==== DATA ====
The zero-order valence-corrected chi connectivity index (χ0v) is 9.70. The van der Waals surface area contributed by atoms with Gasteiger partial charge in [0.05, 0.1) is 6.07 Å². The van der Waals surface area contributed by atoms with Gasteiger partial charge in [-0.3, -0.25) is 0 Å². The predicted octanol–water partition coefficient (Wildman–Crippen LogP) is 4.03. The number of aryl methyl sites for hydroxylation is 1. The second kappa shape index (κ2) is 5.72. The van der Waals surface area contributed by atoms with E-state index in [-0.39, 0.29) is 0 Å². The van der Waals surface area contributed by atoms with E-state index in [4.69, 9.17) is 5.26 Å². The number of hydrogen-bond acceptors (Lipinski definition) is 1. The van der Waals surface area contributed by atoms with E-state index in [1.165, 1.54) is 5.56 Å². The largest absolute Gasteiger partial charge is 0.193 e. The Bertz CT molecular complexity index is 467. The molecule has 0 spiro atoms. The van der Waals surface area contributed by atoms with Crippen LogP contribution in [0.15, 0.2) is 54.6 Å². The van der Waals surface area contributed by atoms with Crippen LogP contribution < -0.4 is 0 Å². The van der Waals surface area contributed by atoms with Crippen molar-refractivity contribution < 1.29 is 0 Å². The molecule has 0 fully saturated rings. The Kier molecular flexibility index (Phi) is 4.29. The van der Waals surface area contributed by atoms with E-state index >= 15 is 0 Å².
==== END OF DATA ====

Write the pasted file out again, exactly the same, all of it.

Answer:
The zero-order valence-corrected chi connectivity index (χ0v) is 9.70. The van der Waals surface area contributed by atoms with Gasteiger partial charge in [0.05, 0.1) is 6.07 Å². The van der Waals surface area contributed by atoms with Gasteiger partial charge in [-0.3, -0.25) is 0 Å². The predicted octanol–water partition coefficient (Wildman–Crippen LogP) is 4.03. The number of aryl methyl sites for hydroxylation is 1. The second kappa shape index (κ2) is 5.72. The van der Waals surface area contributed by atoms with E-state index in [-0.39, 0.29) is 0 Å². The van der Waals surface area contributed by atoms with E-state index in [4.69, 9.17) is 5.26 Å². The number of hydrogen-bond acceptors (Lipinski definition) is 1. The van der Waals surface area contributed by atoms with E-state index in [1.165, 1.54) is 5.56 Å². The largest absolute Gasteiger partial charge is 0.193 e. The Bertz CT molecular complexity index is 467. The molecule has 0 spiro atoms. The van der Waals surface area contributed by atoms with Crippen LogP contribution in [0.15, 0.2) is 54.6 Å². The van der Waals surface area contributed by atoms with Crippen LogP contribution < -0.4 is 0 Å². The van der Waals surface area contributed by atoms with Crippen molar-refractivity contribution < 1.29 is 0 Å². The molecule has 0 fully saturated rings. The Kier molecular flexibility index (Phi) is 4.29. The van der Waals surface area contributed by atoms with E-state index >= 15 is 0 Å².